Section 179 depreciation, a tax provision that currently allows taxpayers to write-off up to $500,000 for 2016 ($510,000 for 2017), has been around long enough that you may think you’re very familiar with the rules. Here’s a quiz to check your knowledge.
Do you have a backup plan? The IRS does too.
Depending on which myth you chose to believe, your double is roaming the world searching for you, either with a desire to complete you or to do you evil.
Like the ubiquitous Kilroy of World War II fame, tax law seems to be everywhere. Here are two examples of tax rules popping up where you might not expect them.
The food pyramid, an old-school nutrition guide issued by the US government, disappeared in 2011. But if your reading diet includes IRS documents, you’re in luck.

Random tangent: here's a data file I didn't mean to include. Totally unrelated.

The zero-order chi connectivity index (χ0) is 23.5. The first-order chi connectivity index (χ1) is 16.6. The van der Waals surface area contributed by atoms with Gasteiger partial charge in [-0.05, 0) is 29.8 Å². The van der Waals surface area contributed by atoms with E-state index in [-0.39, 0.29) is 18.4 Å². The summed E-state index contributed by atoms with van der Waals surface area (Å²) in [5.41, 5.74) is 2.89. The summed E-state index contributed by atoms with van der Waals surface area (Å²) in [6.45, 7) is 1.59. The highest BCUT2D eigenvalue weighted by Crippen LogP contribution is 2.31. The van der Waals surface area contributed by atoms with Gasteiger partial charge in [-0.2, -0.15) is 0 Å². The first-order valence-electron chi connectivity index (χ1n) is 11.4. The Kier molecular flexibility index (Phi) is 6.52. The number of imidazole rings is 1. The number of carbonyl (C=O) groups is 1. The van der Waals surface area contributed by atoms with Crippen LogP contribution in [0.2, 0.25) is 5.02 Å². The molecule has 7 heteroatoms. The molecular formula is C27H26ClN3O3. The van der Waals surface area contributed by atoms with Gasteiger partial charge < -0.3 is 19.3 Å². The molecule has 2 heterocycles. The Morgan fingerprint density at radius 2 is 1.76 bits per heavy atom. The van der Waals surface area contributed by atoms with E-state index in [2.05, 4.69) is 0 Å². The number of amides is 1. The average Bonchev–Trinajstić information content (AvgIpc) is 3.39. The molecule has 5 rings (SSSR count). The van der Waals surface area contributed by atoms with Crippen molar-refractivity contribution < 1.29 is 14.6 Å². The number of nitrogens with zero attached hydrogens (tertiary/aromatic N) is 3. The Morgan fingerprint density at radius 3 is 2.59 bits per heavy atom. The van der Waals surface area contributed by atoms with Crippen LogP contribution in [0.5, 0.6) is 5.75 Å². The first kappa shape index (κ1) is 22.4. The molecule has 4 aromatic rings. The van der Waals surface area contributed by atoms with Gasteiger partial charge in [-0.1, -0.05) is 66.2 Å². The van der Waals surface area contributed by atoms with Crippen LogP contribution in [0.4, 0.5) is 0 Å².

Steel yourself for a bit of truth: The internal revenue code occasionally uses phrases that are not defined anywhere in the code itself.
Say you’re cooperating with the Department of Justice and the IRS Criminal Investigation Division in connection with the ongoing investigation of two Swiss bankers.
What happens when you file a joint federal income tax return signed by only one spouse? Does silence necessarily mean “yes,” as in the nonsigning spouse consents to filing a joint return?
In 1998, the US congress passed the Internal Revenue Restructuring and Reform Act in response to Internal Revenue Service abuses in the administration and enforcement of tax laws.
As it applies to the taxation of annuities, the “income-first” rule (internal revenue code section 72(e)) means you include payments received before the annuity starting date in your gross income to the extent allocable to income on the contract.